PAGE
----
Tuesday, October 16, 2007

Indian Stocks, Rupee Slump; Regulator Proposes Equity Bet Curbs

HUH! Looks like some "hot money" is reversing course. But maybe this is just another buying opportunity. You must give the Indian regulators credit for at least trying to fight a possible "overheating" & rampant speculation.

Oh! Sieht ganz danach aus als wenn einiges an "Hot Money" auf dem falschen Fuß erwischt worden ist..... Aber evtl. stellt sich auch dieser Rückschlag als gute Kaufgelegenheit heraus. Ich finde es extrem lobenswert das der indische Regulierer zumindest probiert einem möglichen "überhitzen" sowie der ausufernden Spekulationswut etwas entgegenzusetzen.

this story tells that even back in Feb some segments have easily qualified for the label "rampant speculation"....

Ich denke das Nachrichten wie diese vom Februar zeigen das bereits seit Monaten zumindest sich einige Segmente die Bezeichnung "Spekulationsblase" redlich verdient haben....

Shares of Unitech Ltd., India's largest real-estate developer by market value, soared 26,869 percent during the past three years. Anant Raj Industries Ltd., a competitor, leapt 39,548 percent
Indian Stocks, Rupee Slump; Regulator Proposes Equity Bet Curbs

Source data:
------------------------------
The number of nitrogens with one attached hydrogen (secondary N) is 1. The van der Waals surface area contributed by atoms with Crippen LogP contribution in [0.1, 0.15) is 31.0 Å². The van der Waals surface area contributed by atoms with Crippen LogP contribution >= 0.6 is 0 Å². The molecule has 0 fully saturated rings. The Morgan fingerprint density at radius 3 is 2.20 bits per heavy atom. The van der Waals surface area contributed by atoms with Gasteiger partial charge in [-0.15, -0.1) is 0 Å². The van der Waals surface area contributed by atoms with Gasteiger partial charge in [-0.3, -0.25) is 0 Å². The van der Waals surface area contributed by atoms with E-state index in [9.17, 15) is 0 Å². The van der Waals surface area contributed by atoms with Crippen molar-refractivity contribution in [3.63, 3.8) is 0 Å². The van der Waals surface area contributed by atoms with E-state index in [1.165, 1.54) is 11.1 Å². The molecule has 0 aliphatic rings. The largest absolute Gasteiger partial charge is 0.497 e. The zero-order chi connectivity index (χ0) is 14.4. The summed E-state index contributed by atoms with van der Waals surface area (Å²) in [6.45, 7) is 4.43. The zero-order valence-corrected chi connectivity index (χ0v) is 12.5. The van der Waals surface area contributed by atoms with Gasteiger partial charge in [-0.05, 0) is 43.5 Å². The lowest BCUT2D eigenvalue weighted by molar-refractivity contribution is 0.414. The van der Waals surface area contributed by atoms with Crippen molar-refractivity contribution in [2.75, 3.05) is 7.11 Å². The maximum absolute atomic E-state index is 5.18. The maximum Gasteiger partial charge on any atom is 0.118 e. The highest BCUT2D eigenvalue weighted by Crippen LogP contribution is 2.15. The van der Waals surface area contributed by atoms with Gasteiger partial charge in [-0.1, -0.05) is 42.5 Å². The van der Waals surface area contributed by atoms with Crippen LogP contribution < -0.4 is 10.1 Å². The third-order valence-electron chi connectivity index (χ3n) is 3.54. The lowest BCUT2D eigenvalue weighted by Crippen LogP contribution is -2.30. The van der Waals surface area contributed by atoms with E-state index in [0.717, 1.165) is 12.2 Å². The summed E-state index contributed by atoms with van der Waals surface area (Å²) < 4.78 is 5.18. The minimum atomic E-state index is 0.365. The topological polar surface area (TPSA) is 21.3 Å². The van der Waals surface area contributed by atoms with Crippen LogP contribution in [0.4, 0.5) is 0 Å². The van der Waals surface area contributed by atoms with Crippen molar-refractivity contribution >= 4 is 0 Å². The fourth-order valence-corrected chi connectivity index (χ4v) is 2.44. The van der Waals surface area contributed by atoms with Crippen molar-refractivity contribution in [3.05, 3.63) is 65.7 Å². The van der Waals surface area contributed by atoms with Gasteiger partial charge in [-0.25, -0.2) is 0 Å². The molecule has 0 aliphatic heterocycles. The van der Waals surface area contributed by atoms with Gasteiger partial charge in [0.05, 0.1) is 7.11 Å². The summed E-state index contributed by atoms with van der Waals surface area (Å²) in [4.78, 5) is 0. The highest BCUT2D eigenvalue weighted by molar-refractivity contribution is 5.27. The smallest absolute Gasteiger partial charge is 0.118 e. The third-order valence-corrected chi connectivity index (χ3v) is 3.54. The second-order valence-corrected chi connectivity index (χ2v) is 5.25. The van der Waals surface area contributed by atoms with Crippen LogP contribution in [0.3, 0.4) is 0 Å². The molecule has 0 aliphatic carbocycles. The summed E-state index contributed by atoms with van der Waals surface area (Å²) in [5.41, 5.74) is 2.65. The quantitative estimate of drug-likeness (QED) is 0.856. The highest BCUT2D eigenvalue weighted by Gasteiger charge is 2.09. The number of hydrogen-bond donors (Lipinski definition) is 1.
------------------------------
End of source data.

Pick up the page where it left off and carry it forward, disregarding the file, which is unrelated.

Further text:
India's stocks plunged, triggering a trading halt, and the rupee fell the most in two months after regulators proposed investment controls targeting global funds.

The benchmark Sensex index dropped 9.2 ( Update: Sensex recovery on regulator's clarification on fund inflows, India's Sensex's recovers from lows, last down 1.4% Sensex Real Time Data) percent after the Securities & Exchange Board of India late yesterday said it plans to limit trading by investors who purchase derivatives linked to Indian stocks, hiding their identity

The rout wiped more than $100 billion off the value of Indian stocks, led by ICICI Bank Ltd. and Reliance Industries Ltd. The planned clampdown raises concern more Asian regulators will consider restrictions to strengthen market oversight and head off investment bubbles that are fueling inflation.

The Bombay Stock Exchange Sensitive Index of 30 companies, or Sensex, fell as much as 1,743.96 to 17,307.90. It reopened and pared its decline to 6.6 percent.

The rupee fell as much as 1.6 percent to 39.97 per dollar before trading at 39.855 as of 10:36 a.m. in Mumbai, according to data compiled by Bloomberg. The currency reached 39.27 on Oct. 11, the highest since February 1998.

More than half of the $17 billion of the net purchases of Indian stocks this year may have been through the use of derivatives known as participatory notes, JPMorgan Chase & Co. estimates. The notes, which change in value depending on the performance of the underlying securities, provide hedge funds anonymity in their investment.

Overseas investors bought $8.2 billion more of Indian stocks than they sold since the Fed's decision, compared with $1.4 billion in the month preceding that, according to data provided by the Securities & Exchange Board of India. Their net purchases this year was a record $17 billion.

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